share|improve this answer
The old Pair to solve everything. Didn't think about that, nice. Isn't there a JSR somewhere begging for this to be included in the language? – Travis Webb Apr 4 '11 at 23:52
Be careful with this answer. What happen if the first list has duplicated values? The resulting Map will override the values of those keys. So don't use this approach if your list may contain duplicated values – jfcorugedo Apr 9 '15 at 16:10
@jfcorugedo You are correct that a Map cannot contain duplicate keys. My answer does not actually require the use of a Map. – Isaac Truett Apr 9 '15 at 16:56

From the official Oracle page on the enhanced for loop:

Finally, it is not usable for loops that must iterate over multiple collections in parallel. These shortcomings were known by the designers, who made a conscious decision to go with a clean, simple construct that would cover the great majority of cases.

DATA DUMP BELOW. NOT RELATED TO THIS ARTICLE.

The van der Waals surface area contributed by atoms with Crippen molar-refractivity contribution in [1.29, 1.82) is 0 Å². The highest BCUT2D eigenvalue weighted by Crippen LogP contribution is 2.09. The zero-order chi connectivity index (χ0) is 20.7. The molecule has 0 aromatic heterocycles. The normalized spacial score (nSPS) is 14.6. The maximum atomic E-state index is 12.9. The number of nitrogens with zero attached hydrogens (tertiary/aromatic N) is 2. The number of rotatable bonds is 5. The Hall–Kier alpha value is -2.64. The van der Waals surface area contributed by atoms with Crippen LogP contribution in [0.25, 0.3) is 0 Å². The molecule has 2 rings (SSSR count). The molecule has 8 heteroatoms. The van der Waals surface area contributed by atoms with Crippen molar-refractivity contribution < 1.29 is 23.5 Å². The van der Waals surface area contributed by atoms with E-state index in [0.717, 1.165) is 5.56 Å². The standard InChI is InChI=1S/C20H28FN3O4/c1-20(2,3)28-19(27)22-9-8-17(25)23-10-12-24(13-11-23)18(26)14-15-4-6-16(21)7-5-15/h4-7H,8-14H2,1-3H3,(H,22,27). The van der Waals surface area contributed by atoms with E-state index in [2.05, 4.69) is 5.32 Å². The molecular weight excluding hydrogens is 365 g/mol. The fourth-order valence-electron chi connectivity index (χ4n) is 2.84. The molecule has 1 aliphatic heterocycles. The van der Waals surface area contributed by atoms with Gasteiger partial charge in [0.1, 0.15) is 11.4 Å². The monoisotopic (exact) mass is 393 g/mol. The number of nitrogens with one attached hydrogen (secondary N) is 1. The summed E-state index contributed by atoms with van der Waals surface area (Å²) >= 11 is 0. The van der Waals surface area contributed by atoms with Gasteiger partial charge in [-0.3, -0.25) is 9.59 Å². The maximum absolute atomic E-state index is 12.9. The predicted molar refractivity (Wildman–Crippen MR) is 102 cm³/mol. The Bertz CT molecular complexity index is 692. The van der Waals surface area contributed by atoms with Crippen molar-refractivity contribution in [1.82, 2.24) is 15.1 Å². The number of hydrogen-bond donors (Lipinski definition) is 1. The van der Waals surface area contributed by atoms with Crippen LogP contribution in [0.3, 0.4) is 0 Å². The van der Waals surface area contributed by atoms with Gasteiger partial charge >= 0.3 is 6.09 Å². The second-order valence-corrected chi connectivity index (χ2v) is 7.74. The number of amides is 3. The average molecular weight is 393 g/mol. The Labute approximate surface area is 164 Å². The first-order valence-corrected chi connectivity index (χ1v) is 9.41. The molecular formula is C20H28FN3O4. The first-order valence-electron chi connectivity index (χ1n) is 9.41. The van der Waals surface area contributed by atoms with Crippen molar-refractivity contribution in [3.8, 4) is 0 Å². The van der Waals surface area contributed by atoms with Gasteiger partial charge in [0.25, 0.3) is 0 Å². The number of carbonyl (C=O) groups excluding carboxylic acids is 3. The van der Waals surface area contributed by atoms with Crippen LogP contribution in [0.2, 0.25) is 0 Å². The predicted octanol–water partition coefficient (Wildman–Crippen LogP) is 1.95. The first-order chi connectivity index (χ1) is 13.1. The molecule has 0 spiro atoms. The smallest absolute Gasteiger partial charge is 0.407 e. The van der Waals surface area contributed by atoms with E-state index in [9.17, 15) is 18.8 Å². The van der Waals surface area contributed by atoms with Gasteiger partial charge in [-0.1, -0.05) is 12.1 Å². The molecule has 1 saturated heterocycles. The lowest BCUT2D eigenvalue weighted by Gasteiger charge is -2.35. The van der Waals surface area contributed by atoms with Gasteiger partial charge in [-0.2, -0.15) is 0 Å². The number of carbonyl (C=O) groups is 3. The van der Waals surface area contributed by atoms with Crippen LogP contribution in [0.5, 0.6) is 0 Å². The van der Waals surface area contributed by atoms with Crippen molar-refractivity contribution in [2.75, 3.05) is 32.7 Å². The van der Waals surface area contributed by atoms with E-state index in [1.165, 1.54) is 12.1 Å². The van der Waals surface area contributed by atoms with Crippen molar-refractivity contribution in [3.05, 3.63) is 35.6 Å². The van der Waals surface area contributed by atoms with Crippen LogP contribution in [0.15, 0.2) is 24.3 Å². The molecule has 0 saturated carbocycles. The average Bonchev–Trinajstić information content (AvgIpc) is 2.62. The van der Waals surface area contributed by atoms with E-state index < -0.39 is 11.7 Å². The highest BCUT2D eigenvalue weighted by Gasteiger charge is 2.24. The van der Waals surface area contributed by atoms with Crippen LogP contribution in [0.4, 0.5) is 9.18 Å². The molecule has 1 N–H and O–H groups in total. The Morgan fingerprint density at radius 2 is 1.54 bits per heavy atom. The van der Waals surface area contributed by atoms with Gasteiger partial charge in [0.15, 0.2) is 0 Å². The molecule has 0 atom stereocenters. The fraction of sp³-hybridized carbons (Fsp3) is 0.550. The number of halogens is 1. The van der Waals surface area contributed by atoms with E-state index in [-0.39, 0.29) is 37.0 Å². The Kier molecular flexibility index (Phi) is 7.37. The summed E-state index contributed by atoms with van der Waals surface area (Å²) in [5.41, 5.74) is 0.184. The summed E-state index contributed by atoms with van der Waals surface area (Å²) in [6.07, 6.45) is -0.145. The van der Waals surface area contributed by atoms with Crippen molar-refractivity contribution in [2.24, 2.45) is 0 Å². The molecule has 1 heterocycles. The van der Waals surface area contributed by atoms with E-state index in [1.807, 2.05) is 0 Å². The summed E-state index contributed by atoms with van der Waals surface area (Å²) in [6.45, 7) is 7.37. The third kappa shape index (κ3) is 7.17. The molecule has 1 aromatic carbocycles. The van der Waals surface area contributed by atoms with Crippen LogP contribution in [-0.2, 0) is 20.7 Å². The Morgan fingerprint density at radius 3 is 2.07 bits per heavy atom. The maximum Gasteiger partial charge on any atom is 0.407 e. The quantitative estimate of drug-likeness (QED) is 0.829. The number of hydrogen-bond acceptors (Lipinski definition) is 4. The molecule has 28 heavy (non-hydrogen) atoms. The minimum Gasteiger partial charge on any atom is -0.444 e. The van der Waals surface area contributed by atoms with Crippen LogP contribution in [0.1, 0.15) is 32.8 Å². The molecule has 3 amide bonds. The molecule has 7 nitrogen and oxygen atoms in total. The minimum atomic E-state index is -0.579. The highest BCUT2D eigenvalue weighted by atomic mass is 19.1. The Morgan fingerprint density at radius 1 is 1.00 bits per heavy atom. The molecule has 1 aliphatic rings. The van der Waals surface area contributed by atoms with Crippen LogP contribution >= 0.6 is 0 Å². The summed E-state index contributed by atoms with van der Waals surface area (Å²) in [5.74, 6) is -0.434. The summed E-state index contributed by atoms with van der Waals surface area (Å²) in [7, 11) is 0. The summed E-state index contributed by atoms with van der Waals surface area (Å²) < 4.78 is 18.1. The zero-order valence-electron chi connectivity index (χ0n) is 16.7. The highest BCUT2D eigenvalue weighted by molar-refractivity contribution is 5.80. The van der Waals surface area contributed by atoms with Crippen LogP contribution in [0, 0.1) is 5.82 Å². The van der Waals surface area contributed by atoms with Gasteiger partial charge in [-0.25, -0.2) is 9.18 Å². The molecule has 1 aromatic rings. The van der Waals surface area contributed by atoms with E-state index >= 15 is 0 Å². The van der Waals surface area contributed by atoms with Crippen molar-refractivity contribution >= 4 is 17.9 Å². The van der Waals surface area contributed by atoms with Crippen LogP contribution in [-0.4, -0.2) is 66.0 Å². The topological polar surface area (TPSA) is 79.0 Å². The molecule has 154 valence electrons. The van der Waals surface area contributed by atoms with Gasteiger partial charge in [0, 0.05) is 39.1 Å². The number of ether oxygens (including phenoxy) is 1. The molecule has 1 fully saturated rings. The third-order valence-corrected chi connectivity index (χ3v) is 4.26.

Basically, you're best off using the normal for loop.

If you're using these pairs of arrays to simulate a Map, you could always write a class that implements the Map interface with the two arrays; this could let you abstract away much of the looping.

Without looking at your code, I cannot tell you whether this option is the best way forward, but it is something you could consider.

share|improve this answer

This was a fun exercise. I created an object called ParallelList that takes a variable number of typed lists, and can iterate over the values at each index (returned as a list of values):

public class ParallelList<T> implements Iterable<List<T>> {

    private final List<List<T>> lists;

    public ParallelList(List<T>... lists) {
        this.lists = new ArrayList<List<T>>(lists.length);

    public Iterator<List<T>> iterator() {
        return new Iterator<List<T>>() {
            private int loc = 0;

            public boolean hasNext() {
                boolean hasNext = false;
                for (List<T> list : lists) {
                    hasNext |= (loc < list.size());
                return hasNext;